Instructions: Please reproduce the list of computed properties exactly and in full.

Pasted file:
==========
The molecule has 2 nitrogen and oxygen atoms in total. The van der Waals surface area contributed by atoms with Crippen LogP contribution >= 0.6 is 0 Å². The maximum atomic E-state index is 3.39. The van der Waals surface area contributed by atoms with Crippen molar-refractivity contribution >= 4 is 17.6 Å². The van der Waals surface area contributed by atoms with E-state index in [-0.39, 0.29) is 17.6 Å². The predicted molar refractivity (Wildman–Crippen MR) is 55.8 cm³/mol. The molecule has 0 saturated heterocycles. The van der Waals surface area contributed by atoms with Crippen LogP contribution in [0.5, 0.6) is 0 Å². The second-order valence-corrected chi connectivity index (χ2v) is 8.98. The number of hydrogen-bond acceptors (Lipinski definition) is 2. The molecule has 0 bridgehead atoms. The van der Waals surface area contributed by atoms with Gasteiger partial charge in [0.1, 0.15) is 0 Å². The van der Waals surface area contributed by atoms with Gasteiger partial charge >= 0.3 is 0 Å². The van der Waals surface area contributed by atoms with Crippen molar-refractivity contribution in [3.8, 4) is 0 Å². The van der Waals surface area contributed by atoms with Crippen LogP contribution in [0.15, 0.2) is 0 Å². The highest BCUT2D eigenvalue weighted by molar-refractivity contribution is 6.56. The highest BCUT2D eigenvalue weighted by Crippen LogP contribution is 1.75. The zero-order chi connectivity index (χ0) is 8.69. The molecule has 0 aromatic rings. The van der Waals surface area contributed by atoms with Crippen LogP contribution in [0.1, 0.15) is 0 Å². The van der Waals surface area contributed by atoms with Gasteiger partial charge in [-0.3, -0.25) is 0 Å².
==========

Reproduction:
The molecule has 2 nitrogen and oxygen atoms in total. The van der Waals surface area contributed by atoms with Crippen LogP contribution >= 0.6 is 0 Å². The maximum atomic E-state index is 3.39. The van der Waals surface area contributed by atoms with Crippen molar-refractivity contribution >= 4 is 17.6 Å². The van der Waals surface area contributed by atoms with E-state index in [-0.39, 0.29) is 17.6 Å². The predicted molar refractivity (Wildman–Crippen MR) is 55.8 cm³/mol. The molecule has 0 saturated heterocycles. The van der Waals surface area contributed by atoms with Crippen LogP contribution in [0.5, 0.6) is 0 Å². The second-order valence-corrected chi connectivity index (χ2v) is 8.98. The number of hydrogen-bond acceptors (Lipinski definition) is 2. The molecule has 0 bridgehead atoms. The van der Waals surface area contributed by atoms with Gasteiger partial charge in [0.1, 0.15) is 0 Å². The van der Waals surface area contributed by atoms with Gasteiger partial charge >= 0.3 is 0 Å². The van der Waals surface area contributed by atoms with Crippen molar-refractivity contribution in [3.8, 4) is 0 Å². The van der Waals surface area contributed by atoms with Crippen LogP contribution in [0.15, 0.2) is 0 Å². The highest BCUT2D eigenvalue weighted by molar-refractivity contribution is 6.56. The highest BCUT2D eigenvalue weighted by Crippen LogP contribution is 1.75. The zero-order chi connectivity index (χ0) is 8.69. The molecule has 0 aromatic rings. The van der Waals surface area contributed by atoms with Crippen LogP contribution in [0.1, 0.15) is 0 Å². The van der Waals surface area contributed by atoms with Gasteiger partial charge in [-0.3, -0.25) is 0 Å².